Former FTX CEO Sam Bankman-Fried agreed to testify before the House Financial Services Committee next week in an attempt to uncover what caused the cryptocurrency company’s downfall. Bankman-Fried, who often goes by “SBF” posted a tweet on Friday saying he is “willing” to testify but says he won’t bring much to the table.
He wrote, “I still do not have access to much of my data — professional or personal. So there is a limit to what I will be able to say, and I won’t be as helpful as I’d like.” The information he says he hopes to assist with includes FTX’s “solvency and American customers,” why he thinks FTX crashed, and the pathways in which the ex-company could explore to “return value to users internationally,” as well as how he failed the company.
Committee chair Maxine Waters (D-CA) said Bankman-Fried’s appearance was “imperative” in the proceedings and tweeted this week that a subpoena was on the table should he not agree to testify.
Bankman-Fried resigned as the FTX CEO on November 11, the same day the company filed for bankruptcy after a CoinDesk article revealed a large amount of self-issued FTT tokens were being used to prop up Alameda Research, his own crypto trading firm. SBF has said he didn’t “knowingly commingle funds.”
Since his resignation, allegations of inadequate risk management, poor governance, and inappropriate use of customer funds have emerged.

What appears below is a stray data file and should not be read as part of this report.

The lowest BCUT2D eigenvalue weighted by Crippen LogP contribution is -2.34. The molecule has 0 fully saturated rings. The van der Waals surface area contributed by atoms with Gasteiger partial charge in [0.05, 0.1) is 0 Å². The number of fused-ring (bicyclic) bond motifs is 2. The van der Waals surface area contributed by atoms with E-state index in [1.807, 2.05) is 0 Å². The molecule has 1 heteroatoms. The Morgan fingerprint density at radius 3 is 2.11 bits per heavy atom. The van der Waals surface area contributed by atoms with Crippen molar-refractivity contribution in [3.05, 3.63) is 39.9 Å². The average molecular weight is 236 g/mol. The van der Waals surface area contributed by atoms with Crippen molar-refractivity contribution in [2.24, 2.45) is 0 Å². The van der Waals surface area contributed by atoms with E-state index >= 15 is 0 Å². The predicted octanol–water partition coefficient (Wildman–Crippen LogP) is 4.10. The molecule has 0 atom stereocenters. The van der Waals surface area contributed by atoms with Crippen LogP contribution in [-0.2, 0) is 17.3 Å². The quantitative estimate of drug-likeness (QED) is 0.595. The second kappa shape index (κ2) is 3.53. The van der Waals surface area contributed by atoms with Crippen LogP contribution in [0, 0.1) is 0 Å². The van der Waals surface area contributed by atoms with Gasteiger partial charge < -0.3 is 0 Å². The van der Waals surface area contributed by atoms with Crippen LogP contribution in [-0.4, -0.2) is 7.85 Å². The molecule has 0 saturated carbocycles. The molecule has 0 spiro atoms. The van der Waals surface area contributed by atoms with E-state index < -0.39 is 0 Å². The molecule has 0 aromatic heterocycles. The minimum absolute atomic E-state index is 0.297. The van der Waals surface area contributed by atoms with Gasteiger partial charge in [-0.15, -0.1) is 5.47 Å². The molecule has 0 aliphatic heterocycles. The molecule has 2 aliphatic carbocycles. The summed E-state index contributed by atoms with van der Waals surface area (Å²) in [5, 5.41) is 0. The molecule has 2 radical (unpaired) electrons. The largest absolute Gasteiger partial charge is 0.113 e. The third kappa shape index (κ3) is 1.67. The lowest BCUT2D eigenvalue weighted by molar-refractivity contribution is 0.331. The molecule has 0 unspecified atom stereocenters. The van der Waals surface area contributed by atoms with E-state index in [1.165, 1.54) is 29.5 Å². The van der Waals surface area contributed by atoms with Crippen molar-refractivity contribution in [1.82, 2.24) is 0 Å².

Bankman-Fried declined to immediately testify in a tweet earlier this month, saying he wanted more time to review what caused FTX’s undoing, but Waters pushed back, writing in the tweet, “Based on your role as CEO and your media interviews over the past few weeks, it’s clear to us that the information you have thus far is sufficient for testimony.”
The Senate Banking Committee wants to hear from SBF too. In a letter issued to him this week, Chairman Sen. Sherrod Brown (D-OH) and Sen. Pat Toomey (R-PA) asked him to appear before the committee because of “significant unanswered questions” surrounding FTX’s collapse and its involvement with Alameda, which filed for bankruptcy on the same day.
“You must answer for the failure of both entities that was caused, at least in part, by the clear misuse of client funds and wiped out billions of dollars owed to over a million creditors,” the senators wrote.
SBF has apologized to those who invested in FTX and said he hopes others “can learn from the difference between who I was and who I could have been.”
While he’s been quick to say sorry, what lawmakers really want is for him to explain what actually happened. The House committee hearing is scheduled for 10 a.m. ET on December 14.